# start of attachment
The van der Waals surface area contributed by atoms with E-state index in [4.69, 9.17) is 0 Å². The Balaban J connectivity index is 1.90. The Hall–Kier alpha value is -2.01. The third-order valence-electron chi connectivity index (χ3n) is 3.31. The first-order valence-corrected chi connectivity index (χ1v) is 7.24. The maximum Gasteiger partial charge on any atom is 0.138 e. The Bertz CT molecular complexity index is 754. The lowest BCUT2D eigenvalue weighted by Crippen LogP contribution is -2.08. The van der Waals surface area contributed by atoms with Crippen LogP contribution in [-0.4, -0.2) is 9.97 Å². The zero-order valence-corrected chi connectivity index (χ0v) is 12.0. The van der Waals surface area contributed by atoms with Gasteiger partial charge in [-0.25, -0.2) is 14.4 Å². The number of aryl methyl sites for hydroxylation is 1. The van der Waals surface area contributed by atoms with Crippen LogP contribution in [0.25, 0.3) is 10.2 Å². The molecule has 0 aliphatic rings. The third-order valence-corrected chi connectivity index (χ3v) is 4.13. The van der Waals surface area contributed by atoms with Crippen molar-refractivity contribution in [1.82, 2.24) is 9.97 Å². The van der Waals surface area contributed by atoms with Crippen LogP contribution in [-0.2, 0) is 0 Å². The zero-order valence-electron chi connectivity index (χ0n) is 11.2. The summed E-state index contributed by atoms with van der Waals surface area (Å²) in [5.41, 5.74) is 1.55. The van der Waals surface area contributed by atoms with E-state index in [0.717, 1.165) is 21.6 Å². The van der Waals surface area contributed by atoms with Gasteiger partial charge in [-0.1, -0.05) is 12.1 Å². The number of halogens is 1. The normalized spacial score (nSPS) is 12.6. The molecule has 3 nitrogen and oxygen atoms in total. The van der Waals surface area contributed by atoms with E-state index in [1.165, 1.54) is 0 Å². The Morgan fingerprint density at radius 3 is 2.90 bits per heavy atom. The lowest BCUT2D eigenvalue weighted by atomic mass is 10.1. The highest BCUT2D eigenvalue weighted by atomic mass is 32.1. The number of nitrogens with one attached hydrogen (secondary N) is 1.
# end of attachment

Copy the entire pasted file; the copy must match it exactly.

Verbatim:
The van der Waals surface area contributed by atoms with E-state index in [4.69, 9.17) is 0 Å². The Balaban J connectivity index is 1.90. The Hall–Kier alpha value is -2.01. The third-order valence-electron chi connectivity index (χ3n) is 3.31. The first-order valence-corrected chi connectivity index (χ1v) is 7.24. The maximum Gasteiger partial charge on any atom is 0.138 e. The Bertz CT molecular complexity index is 754. The lowest BCUT2D eigenvalue weighted by Crippen LogP contribution is -2.08. The van der Waals surface area contributed by atoms with Crippen LogP contribution in [-0.4, -0.2) is 9.97 Å². The zero-order valence-corrected chi connectivity index (χ0v) is 12.0. The van der Waals surface area contributed by atoms with Gasteiger partial charge in [-0.25, -0.2) is 14.4 Å². The number of aryl methyl sites for hydroxylation is 1. The van der Waals surface area contributed by atoms with Crippen LogP contribution in [0.25, 0.3) is 10.2 Å². The molecule has 0 aliphatic rings. The third-order valence-corrected chi connectivity index (χ3v) is 4.13. The van der Waals surface area contributed by atoms with Crippen molar-refractivity contribution in [1.82, 2.24) is 9.97 Å². The van der Waals surface area contributed by atoms with Crippen LogP contribution in [-0.2, 0) is 0 Å². The zero-order valence-electron chi connectivity index (χ0n) is 11.2. The summed E-state index contributed by atoms with van der Waals surface area (Å²) in [5.41, 5.74) is 1.55. The van der Waals surface area contributed by atoms with E-state index in [0.717, 1.165) is 21.6 Å². The van der Waals surface area contributed by atoms with Gasteiger partial charge in [-0.1, -0.05) is 12.1 Å². The number of halogens is 1. The normalized spacial score (nSPS) is 12.6. The molecule has 3 nitrogen and oxygen atoms in total. The van der Waals surface area contributed by atoms with E-state index in [1.165, 1.54) is 0 Å². The Morgan fingerprint density at radius 3 is 2.90 bits per heavy atom. The lowest BCUT2D eigenvalue weighted by atomic mass is 10.1. The highest BCUT2D eigenvalue weighted by atomic mass is 32.1. The number of nitrogens with one attached hydrogen (secondary N) is 1.